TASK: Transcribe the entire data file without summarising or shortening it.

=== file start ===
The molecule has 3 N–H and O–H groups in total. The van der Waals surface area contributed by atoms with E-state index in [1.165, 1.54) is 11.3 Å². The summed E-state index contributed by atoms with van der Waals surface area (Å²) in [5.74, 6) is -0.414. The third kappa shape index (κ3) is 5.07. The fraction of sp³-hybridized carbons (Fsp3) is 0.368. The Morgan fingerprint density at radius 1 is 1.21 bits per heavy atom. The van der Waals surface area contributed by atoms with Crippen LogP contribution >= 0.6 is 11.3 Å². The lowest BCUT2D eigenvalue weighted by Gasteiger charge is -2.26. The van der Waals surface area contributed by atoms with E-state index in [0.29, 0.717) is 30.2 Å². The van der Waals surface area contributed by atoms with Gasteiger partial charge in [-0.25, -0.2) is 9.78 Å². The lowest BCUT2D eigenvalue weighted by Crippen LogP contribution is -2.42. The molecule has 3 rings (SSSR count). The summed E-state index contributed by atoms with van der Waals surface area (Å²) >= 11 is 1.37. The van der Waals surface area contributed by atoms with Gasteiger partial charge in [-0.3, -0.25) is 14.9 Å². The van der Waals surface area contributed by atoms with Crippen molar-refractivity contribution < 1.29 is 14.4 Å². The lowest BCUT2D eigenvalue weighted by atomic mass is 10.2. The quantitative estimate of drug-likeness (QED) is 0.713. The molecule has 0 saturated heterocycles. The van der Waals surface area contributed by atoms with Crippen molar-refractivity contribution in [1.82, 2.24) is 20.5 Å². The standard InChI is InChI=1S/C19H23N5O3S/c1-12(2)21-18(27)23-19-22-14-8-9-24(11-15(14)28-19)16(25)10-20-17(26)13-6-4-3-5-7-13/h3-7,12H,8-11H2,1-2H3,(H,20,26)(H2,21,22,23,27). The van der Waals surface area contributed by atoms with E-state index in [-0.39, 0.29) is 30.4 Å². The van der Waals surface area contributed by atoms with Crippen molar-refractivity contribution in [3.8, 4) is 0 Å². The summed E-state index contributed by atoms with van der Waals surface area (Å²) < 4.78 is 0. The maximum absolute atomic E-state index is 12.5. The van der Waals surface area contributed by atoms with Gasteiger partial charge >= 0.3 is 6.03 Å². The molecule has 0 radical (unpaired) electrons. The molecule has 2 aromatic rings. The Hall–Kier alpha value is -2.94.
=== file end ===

The molecule has 3 N–H and O–H groups in total. The van der Waals surface area contributed by atoms with E-state index in [1.165, 1.54) is 11.3 Å². The summed E-state index contributed by atoms with van der Waals surface area (Å²) in [5.74, 6) is -0.414. The third kappa shape index (κ3) is 5.07. The fraction of sp³-hybridized carbons (Fsp3) is 0.368. The Morgan fingerprint density at radius 1 is 1.21 bits per heavy atom. The van der Waals surface area contributed by atoms with Crippen LogP contribution >= 0.6 is 11.3 Å². The lowest BCUT2D eigenvalue weighted by Gasteiger charge is -2.26. The van der Waals surface area contributed by atoms with E-state index in [0.29, 0.717) is 30.2 Å². The van der Waals surface area contributed by atoms with Gasteiger partial charge in [-0.25, -0.2) is 9.78 Å². The lowest BCUT2D eigenvalue weighted by Crippen LogP contribution is -2.42. The molecule has 3 rings (SSSR count). The summed E-state index contributed by atoms with van der Waals surface area (Å²) >= 11 is 1.37. The van der Waals surface area contributed by atoms with Gasteiger partial charge in [-0.3, -0.25) is 14.9 Å². The van der Waals surface area contributed by atoms with Crippen molar-refractivity contribution < 1.29 is 14.4 Å². The lowest BCUT2D eigenvalue weighted by atomic mass is 10.2. The quantitative estimate of drug-likeness (QED) is 0.713. The molecule has 0 saturated heterocycles. The van der Waals surface area contributed by atoms with Crippen molar-refractivity contribution in [1.82, 2.24) is 20.5 Å². The standard InChI is InChI=1S/C19H23N5O3S/c1-12(2)21-18(27)23-19-22-14-8-9-24(11-15(14)28-19)16(25)10-20-17(26)13-6-4-3-5-7-13/h3-7,12H,8-11H2,1-2H3,(H,20,26)(H2,21,22,23,27). The van der Waals surface area contributed by atoms with E-state index in [-0.39, 0.29) is 30.4 Å². The van der Waals surface area contributed by atoms with Crippen molar-refractivity contribution in [3.8, 4) is 0 Å². The summed E-state index contributed by atoms with van der Waals surface area (Å²) < 4.78 is 0. The maximum absolute atomic E-state index is 12.5. The van der Waals surface area contributed by atoms with Gasteiger partial charge >= 0.3 is 6.03 Å². The molecule has 0 radical (unpaired) electrons. The molecule has 2 aromatic rings. The Hall–Kier alpha value is -2.94.